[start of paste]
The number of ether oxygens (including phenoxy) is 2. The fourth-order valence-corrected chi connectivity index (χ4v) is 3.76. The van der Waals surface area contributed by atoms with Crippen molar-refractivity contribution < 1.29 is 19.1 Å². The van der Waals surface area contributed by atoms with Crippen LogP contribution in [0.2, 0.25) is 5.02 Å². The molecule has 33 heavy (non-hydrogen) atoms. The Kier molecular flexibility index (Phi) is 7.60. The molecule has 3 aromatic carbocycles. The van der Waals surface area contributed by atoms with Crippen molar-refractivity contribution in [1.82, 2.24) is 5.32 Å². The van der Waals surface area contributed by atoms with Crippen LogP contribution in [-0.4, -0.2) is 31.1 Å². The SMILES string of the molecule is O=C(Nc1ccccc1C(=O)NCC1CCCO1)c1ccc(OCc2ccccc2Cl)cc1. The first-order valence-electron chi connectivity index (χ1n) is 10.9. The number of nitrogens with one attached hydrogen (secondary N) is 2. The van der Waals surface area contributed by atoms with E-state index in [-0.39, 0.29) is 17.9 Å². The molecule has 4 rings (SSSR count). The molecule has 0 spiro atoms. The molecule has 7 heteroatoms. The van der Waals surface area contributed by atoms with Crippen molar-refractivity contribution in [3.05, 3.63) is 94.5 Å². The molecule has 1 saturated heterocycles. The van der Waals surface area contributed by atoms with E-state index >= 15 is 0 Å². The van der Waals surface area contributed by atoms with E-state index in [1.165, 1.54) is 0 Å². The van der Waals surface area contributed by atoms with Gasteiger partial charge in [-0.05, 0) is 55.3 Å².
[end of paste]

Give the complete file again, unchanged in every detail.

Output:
The number of ether oxygens (including phenoxy) is 2. The fourth-order valence-corrected chi connectivity index (χ4v) is 3.76. The van der Waals surface area contributed by atoms with Crippen molar-refractivity contribution < 1.29 is 19.1 Å². The van der Waals surface area contributed by atoms with Crippen LogP contribution in [0.2, 0.25) is 5.02 Å². The molecule has 33 heavy (non-hydrogen) atoms. The Kier molecular flexibility index (Phi) is 7.60. The molecule has 3 aromatic carbocycles. The van der Waals surface area contributed by atoms with Crippen molar-refractivity contribution in [1.82, 2.24) is 5.32 Å². The van der Waals surface area contributed by atoms with Crippen LogP contribution in [-0.4, -0.2) is 31.1 Å². The SMILES string of the molecule is O=C(Nc1ccccc1C(=O)NCC1CCCO1)c1ccc(OCc2ccccc2Cl)cc1. The first-order valence-electron chi connectivity index (χ1n) is 10.9. The number of nitrogens with one attached hydrogen (secondary N) is 2. The van der Waals surface area contributed by atoms with E-state index in [-0.39, 0.29) is 17.9 Å². The molecule has 4 rings (SSSR count). The molecule has 0 spiro atoms. The molecule has 7 heteroatoms. The van der Waals surface area contributed by atoms with Crippen molar-refractivity contribution in [3.05, 3.63) is 94.5 Å². The molecule has 1 saturated heterocycles. The van der Waals surface area contributed by atoms with E-state index >= 15 is 0 Å². The van der Waals surface area contributed by atoms with E-state index in [1.165, 1.54) is 0 Å². The van der Waals surface area contributed by atoms with Gasteiger partial charge in [-0.05, 0) is 55.3 Å².